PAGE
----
Introduction: What they say
A study from the Comprehensive Diabetes Center and Department of Medicine, Division of Endocrinology, Diabetes, and Metabolism, the University of Alabama at Birmingham, Birmingham, AL shows that “miR-204 Controls Glucagon-Like Peptide 1 Receptor Expression and Agonist Function.” This research paper was published, in the 3 November 2017 issue of the journal “Diabetes” [One of the best research journals in diabetic research with an I.F of 10 plus], by Prof. Shalev A, Jo S and others.
What we say:
On the foundation of this interesting finding, Dr L Boominathan PhD, Director-cum-chief Scientist of GBMD, reports that: Mechanistic insights into how Liraglutide may aid in the treatment of Diabetes: Liraglutide (brand name: Victoza, Saxenda, others), an acylated glucagon-like peptide-1 (GLP-1) agonist used in the treatment of Type II diabetes, increases GLP1R and Caveolin-1 (CAV-1) expression, promotes glucose-induced insulin secretion, improves insulin sensitivity, increases energy utilization, promotes weight loss and protects from diet-induced obesity and TIIDM, via up-regulation of its target gene
From significance of the study to public health relevance:
Given that: (1) more than 422 million people worldwide are affected by Diabetes mellitus (DM); (2) Diabetes is going to be one of the top 10 causes of death by 2030; (3) the life-long painful injection/drug treatment is required to treat DM; (4) the global economic cost spent for diabetes treatment in 2014 was little more than 600 billion US dollars, there is an urgent need to find: (i) a way to induce regeneration of adult ß-cells that were lost in DM; (ii) a cheaper alternative to the existing expensive weight-loss drugs; (iii) a side-effect-free natural product-based drug; and (iv) a way to cure, not just treat, diabetes.
What is known?
Prof. Shalev A’s research team has recently shown that:(1) MiRNA-204, the highly expressed miRNA in ß-cells, inhibits GLP1R expression; (2) deletion of miR-204: (a) increases cAMP production; (b) increases insulin secretion; (c) augments response to GLP1R activators or agonists; and (d) protects against diabetes; (3) deletion of thioredoxin-interacting protein, the upstream regulator of miR-204, (a) increases GLP1R expression; (b) ameliorates glucose intolerance; (c) improves cAMP production; (d) increases insulin secretion; and (e) protects against diabetes, suggesting that decreasing the expression of MiR-204 or its upstream regulator thioredoxin-interacting protein may promote insulin sensitivity, and alleviate TIIDM.
Research findings to Therapeutic opportunity:
I had suggested earlier (on 14/November/2017 at 5.14 am and in others) that how Victoza/Saxenda/Liraglutide may improve insulin sensitivity and protect against obesity and diabetes (https://genomediscovery.org/2017/11/molecular-therapy-for-tiidm-and-obesity-associated-metabolic-deficits-victozasaxenda-a-drug-used-in-the-treatment-of-tiidm-and-obesity-increases-lipocalin-2-lcn2-expression-activates/).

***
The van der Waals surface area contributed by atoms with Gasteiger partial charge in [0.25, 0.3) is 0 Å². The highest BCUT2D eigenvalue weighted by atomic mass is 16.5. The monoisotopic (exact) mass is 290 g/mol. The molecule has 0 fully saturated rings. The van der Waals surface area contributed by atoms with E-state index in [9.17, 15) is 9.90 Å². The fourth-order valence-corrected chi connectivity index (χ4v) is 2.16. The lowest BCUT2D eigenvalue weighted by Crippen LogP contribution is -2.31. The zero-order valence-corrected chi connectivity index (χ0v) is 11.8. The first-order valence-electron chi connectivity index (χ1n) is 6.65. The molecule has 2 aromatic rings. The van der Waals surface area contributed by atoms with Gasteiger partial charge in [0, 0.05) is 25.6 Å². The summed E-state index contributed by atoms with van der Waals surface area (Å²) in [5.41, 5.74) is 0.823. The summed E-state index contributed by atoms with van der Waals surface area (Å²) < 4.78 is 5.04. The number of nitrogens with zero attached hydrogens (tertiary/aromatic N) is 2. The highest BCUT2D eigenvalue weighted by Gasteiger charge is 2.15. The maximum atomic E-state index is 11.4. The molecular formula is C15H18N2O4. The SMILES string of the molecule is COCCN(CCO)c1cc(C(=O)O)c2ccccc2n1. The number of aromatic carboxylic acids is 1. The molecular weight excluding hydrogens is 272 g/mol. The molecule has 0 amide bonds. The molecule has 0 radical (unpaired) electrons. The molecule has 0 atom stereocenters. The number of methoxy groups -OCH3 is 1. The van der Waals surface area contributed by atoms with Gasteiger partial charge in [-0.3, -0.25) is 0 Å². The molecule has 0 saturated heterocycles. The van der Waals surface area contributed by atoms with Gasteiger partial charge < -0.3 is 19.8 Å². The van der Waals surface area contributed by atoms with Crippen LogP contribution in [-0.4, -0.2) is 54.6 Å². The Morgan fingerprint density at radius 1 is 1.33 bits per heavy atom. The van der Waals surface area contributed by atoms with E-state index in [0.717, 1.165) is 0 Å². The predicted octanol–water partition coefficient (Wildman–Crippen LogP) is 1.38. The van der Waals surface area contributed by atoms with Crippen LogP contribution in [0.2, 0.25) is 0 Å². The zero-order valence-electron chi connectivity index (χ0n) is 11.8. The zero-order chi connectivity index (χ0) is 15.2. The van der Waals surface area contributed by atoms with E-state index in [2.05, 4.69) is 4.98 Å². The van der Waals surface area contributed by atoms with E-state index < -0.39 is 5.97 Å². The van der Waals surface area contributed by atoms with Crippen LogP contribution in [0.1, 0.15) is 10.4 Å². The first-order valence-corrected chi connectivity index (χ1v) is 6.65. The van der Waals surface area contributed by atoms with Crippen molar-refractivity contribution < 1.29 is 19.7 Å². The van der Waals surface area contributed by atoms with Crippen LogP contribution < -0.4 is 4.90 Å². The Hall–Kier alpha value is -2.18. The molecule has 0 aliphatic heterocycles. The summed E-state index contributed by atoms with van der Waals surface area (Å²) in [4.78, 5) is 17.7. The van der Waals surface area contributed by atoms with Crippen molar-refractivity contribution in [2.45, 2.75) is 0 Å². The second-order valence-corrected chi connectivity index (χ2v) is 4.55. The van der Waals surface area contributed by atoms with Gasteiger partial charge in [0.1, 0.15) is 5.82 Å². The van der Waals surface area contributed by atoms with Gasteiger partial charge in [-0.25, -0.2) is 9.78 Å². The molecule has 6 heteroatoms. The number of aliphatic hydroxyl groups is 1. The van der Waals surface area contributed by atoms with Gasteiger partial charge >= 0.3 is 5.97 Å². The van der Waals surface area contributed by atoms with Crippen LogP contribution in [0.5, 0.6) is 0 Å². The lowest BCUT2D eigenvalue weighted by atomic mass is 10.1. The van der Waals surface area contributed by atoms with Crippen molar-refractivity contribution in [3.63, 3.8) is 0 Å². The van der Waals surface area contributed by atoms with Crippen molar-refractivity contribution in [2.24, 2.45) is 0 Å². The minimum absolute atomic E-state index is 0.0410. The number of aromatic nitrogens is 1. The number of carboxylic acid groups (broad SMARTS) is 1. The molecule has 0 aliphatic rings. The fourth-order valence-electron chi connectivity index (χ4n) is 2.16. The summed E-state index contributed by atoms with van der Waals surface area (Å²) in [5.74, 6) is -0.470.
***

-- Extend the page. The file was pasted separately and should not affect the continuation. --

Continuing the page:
Evidently, a very recent study from the Department of Pediatrics, Yale University, New Haven, CT; Pediatric Endocrinology, Angeles Hospital of Puebla, Puebla City, Mexico; Novo Nordisk, Søborg, Denmark; the Diabetes and Endocrinology Unit, Department of Paediatrics, Cairo University, Cairo; Novo Nordisk, Plainsboro, NJ; Institute of Cancer and Genomic Sciences, University of Birmingham,and Birmingham Women’s and Children’s Hospital, Birmingham, United Kingdom and others shows that “Liraglutide in Children and Adolescents with Type 2 Diabetes.” This study was published, in the 28 April 2019 issue of of the prestigious journal N Engl J Med. (NEJM) (Impact factor: 79.258+), by Prof. Timothy Barrett, Tamborlane and others. This study suggests that Liraglutide, in conjunction with Metformin, is efficacious in improving glycemic control in children and adolescents with type II diabetes. However, the precise mechanism of action of this drug remains largely unclear.
This study substantiates their claim by providing a detailed mechanistic insights into how Liraglutide may aid in attenuating insulin resistance and in the treatment of weight loss and obesity-associated TIIDM.
Liraglutide, by increasing the expression of its target gene, it may increase the expression of GLP1R and Caveolin-1 (CAV-1). Thereby, it may: (1) increase pancreatic beta-cell proliferation; (2) increase the expression of genes that promote insulin sensitivity and insulin secretion; (3) promote weight loss; (4) augment energy expenditure; (5) decrease metabolic stress; and (6) promote energy homeostasis (Fig.1). Thus, pharmacological formulations encompassing “Liraglutide or its analogs, either alone or in combination with other drugs,” may be used to treat TIIDM (Figure 2).
Details of the research findings:
Idea Proposed/Formulated (with experimental evidence) by Dr L Boominathan Ph.D.
Terms & Conditions apply http://genomediscovery.org/registration/terms-and-conditions/
Undisclosed information: How does Liraglutide increase the expression of GLP1R and CAV-1?
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Citation: Boominathan, L., Mechanistic insights into how Liraglutide may aid in the treatment of Diabetes: Liraglutide (brand name: Victoza, Saxenda, others), an acylated glucagon-like peptide-1 (GLP-1) agonist used in the treatment of Type II diabetes, increases GLP1R and Caveolin-1 (CAV-1) expression, promotes glucose-induced insulin secretion, improves insulin sensitivity, increases energy utilization, promotes weight loss and protects from diet-induced obesity and TIIDM, via up-regulation of its target gene, 5/May/2018, 7.09 am, Genome-2-BioMedicine Discovery center (GBMD), http://genomediscovery.org
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